Compassionate customers, suppliers and even competitors helped La Pac Manufacturing Inc. rebound from a massive fire two years ago.
La Pac, a Crowley, La., manufacturer of woven polypropylene bags, lost its equipment, building and inventory in a fire April 20, 2003.
``It was vital that our customers stuck with us,'' recalled La Pac General Manager Edward Leger. Some paid ahead of schedule to help La Pac's cash flow; others accepted revised designs and graphics because La Pac could not fill all orders the way it used to.
Leger feels La Pac's emphasis on service - such as hopping into a pickup truck in the middle of the night to deliver PP sacks to a rice mill before the grain spoiled - helped make customers sympathetic to his firm's plight.
``We take pride in our customer service,'' but never expected La Pac would have to draw so heavily on customers' goodwill, he said.
La Pac's main resin supplier, BP Amoco Chemical Co., temporarily gave the Crowley company favorable payment terms. And some competitors helped out by filling orders for La Pac rather than trying to steal customers away, Leger said. One notable helper was Intertape Polymer Group Inc., which lent La Pac production equipment at no charge.
La Pac is now at about 90 percent of the capacity it had before the fire. Leger expects to reach equivalent capacity soon, when electrical hookups are done for a final bank of looms. Employment is at about 100, which is two-thirds the level La Pac had before it burned to the ground.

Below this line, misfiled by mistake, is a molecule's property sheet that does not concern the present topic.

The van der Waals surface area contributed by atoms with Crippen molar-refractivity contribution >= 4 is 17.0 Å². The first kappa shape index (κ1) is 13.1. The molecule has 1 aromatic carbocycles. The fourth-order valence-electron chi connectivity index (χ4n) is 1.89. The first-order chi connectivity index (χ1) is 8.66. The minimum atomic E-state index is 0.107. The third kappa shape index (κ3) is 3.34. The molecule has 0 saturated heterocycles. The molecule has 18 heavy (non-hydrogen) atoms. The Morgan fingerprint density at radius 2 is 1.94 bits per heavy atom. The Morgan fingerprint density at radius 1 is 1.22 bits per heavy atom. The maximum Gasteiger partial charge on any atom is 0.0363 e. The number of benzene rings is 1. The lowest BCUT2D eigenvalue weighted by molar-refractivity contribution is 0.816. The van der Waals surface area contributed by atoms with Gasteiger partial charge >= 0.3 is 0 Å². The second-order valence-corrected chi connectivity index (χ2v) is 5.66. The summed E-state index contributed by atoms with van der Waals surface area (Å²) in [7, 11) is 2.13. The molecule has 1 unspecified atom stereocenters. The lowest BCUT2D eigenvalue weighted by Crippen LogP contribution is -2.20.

The company has installed two tape extruders sourced from Taiwan that have more capacity than the four extruders destroyed in the fire. The new machines also make flatter tape, boosting quality of the finished woven PP bags, Leger said.
Shortly after the fire, the private firm moved operations to an unoccupied facility a half mile away, which it since has expanded to nearly 150,000 square feet, the area of its original building, Leger said in a phone interview.
Leger declined to estimate damage done in the fire except to say it was in the millions of dollars. The firm's owners, Peter and David John, barely hesitated before planning to start anew after the setback. Well after the blaze, investigators pointed to an exploding forklift battery as the likely cause, not a lightning strike as initially thought. No one was injured. A sister marketing company, Louisiana Bag Co., shared the destroyed facility.
Leger said operations were very cramped in the former Crowley Garment Factory that La Pac occupied after the fire. With only 35,000 square feet of space there, La Pac was forced to rent warehouse space offsite. When the company could not make a deal on a larger building nearby, it decided to expand the Crowley Garment site. The addition was featured in an open house May 27.